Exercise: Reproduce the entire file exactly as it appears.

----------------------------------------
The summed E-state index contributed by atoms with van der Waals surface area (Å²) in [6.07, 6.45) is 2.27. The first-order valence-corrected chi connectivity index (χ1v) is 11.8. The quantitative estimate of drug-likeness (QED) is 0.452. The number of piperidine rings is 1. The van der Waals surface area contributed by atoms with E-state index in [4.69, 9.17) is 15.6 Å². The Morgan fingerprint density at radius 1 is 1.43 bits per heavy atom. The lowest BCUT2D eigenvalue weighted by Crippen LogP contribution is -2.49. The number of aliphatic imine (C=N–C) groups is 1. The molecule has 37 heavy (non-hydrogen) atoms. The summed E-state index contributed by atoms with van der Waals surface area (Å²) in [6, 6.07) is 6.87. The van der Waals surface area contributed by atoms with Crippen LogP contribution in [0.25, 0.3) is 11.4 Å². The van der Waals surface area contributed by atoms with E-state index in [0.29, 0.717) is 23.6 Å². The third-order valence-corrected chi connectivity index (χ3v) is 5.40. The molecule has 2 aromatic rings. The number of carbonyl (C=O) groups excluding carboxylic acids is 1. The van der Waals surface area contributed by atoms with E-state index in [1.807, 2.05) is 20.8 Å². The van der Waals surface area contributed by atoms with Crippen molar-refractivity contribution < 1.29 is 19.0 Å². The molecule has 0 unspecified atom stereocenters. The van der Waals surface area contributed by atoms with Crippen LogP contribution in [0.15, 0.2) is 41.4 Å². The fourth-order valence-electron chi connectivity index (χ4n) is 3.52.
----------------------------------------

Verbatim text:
The summed E-state index contributed by atoms with van der Waals surface area (Å²) in [6.07, 6.45) is 2.27. The first-order valence-corrected chi connectivity index (χ1v) is 11.8. The quantitative estimate of drug-likeness (QED) is 0.452. The number of piperidine rings is 1. The van der Waals surface area contributed by atoms with E-state index in [4.69, 9.17) is 15.6 Å². The Morgan fingerprint density at radius 1 is 1.43 bits per heavy atom. The lowest BCUT2D eigenvalue weighted by Crippen LogP contribution is -2.49. The number of aliphatic imine (C=N–C) groups is 1. The molecule has 37 heavy (non-hydrogen) atoms. The summed E-state index contributed by atoms with van der Waals surface area (Å²) in [6, 6.07) is 6.87. The van der Waals surface area contributed by atoms with Crippen LogP contribution in [0.25, 0.3) is 11.4 Å². The van der Waals surface area contributed by atoms with E-state index in [0.29, 0.717) is 23.6 Å². The third-order valence-corrected chi connectivity index (χ3v) is 5.40. The molecule has 2 aromatic rings. The number of carbonyl (C=O) groups excluding carboxylic acids is 1. The van der Waals surface area contributed by atoms with E-state index in [1.807, 2.05) is 20.8 Å². The van der Waals surface area contributed by atoms with Crippen molar-refractivity contribution < 1.29 is 19.0 Å². The molecule has 0 unspecified atom stereocenters. The van der Waals surface area contributed by atoms with Crippen LogP contribution in [0.15, 0.2) is 41.4 Å². The fourth-order valence-electron chi connectivity index (χ4n) is 3.52.